Calculates analytical and numerical bounds on conditional expectation functions from censored data, from Novosad, Rafkin & Asher (2021) "Mortality Change Among Less Educated Americans".
Calculates mortality change in constant education percentile bins. This is non-trivial because education rank boundaries change over time: dropouts were the bottom 20% in 1992 and the bottom 9% in 2018.
Replication code and data for Novosad, Rafkin & Asher (2021) "Mortality Change Among Less Educated Americans". (See replication information below)
This is a set of programs that bounds a conditional expectation function E(y|x), when x is uniformly distributed but only observed in a discrete set of non-overlapping intervals. The bounds are derived in "Mortality Change Among Less Educated Americans" above.
The method is valid for any conditional expectation function with uniformly distributed x. Bounds with other known distributions are derived in the paper; these are not included in the present implementation, but it would be straightforward to extend the Matlab code to these use cases.
We include Stata and Matlab code. The Stata code is analytical, and thus fast and easy to run. The Matlab code uses a numerical optimization, which is slower and more involved on the coding side, but allows complex structural restrictions on the CEF. We present an example by constraining the curvature of the CEF.
|mortality_by_ed_group.dta||The file contains unadjusted nation-wide annual mortality estimates, by cause, age group, race, sex and education level.|
|mortality_by_percentile.xlsx||The file contains bounds on mortality change, by cause, age group, race, sex and education percentile group. The normalized change divides the level change in mortality from a given cause by baseline (1992-1994) all-cause mortality. The number thus represents the percentage change in all-cause mortality that is accounted for by changes in the listed cause.|
bound_mort usage (stata)
We calculated bounds on expected mortality in arbitrary education rank bins, for example education among the least educated 10%. These bounds are calculated under the assumption that mortality is non-increasing in the education rank.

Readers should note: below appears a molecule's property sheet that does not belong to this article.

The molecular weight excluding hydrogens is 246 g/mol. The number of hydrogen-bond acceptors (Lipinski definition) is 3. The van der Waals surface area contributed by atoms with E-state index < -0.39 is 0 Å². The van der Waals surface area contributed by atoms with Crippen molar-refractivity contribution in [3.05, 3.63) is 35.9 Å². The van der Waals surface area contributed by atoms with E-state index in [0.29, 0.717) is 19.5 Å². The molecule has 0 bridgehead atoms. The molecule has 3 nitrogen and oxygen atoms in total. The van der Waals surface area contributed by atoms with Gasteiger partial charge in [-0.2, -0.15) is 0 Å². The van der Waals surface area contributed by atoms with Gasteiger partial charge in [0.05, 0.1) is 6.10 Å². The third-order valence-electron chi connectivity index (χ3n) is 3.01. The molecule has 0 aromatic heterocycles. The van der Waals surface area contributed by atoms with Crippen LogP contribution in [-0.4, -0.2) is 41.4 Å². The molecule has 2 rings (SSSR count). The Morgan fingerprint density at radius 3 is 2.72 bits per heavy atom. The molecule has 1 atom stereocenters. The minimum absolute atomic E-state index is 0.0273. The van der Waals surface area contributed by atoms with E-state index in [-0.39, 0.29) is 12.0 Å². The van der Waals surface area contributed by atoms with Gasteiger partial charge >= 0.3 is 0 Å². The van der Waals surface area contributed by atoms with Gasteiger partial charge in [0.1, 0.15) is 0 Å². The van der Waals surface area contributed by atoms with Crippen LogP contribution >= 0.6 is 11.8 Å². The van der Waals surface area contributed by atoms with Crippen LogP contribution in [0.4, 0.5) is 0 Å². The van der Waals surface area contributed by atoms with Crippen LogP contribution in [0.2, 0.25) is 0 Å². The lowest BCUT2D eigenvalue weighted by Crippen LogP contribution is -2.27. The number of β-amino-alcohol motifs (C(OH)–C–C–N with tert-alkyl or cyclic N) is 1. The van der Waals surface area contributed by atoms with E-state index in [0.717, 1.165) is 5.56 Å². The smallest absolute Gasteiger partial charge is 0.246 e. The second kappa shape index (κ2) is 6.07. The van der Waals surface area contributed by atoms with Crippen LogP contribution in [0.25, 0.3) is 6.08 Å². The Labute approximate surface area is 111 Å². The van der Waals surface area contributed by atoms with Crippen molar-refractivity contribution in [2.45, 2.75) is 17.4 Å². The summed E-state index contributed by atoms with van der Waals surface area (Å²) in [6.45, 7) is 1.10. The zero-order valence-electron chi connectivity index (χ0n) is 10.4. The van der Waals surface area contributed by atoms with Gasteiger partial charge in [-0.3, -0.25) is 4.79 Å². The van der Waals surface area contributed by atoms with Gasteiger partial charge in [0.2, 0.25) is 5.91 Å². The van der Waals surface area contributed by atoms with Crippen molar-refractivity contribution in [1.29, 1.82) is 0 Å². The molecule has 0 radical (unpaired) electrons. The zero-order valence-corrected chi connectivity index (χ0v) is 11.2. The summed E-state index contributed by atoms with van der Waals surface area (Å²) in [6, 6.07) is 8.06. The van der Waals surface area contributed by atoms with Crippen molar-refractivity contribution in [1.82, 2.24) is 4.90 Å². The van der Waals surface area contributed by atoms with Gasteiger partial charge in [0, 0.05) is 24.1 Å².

The stata program
mortality_programs.do calculates bounds on mortality, assuming that import parameters specify mortality rates in deaths per 100,000 people.
Sample usage to bound mortality in the bottom 20%:
bound_mort tmortrate if sex == 1, s(0) t(20) gen(varname) [xvar(varname) by(varname)]
tmortrate is the mortality rate in deaths per 100,000. Arbitrary use of
by are permissible.
xvar is the interval-censored rank variable.
t() are the desired rank range for the mortality estimate as described above.
gen specifies a stub for the upper and lower bounds. e.g. If you specify
bound_mort() will generate variables
mu_ub with the bounds for each row of the data.
For instance, to calculate mortality among the least educated 10%, you would use:
bound_mort tmortrate, s(0) t(10) gen(mu) [xvar(varname) by(varname)]
The Matlab code in the repo can implement bounds with curvature restrictions; these are not yet documented. But if you want to figure it out yourself,
bound_mort_stats.m might be a good place to start.
bound_mu usage (Matlab)
bound_mu(input_csv, cuts, vals, mu_s, mu_t, f2, spec)
Need to specify either
vals but not both.
input_csv: 2-column input file with (i) mean education rank [0-1] in bin; (ii) mean mortality in bin.
cuts: rank bin boundaries. e.g. If 15% are dropouts,
cuts(1) = 15.
vals: mean mortality in each rank bin
mu_t: Target bin boundaries. To calculate mortality in bottom 10%, use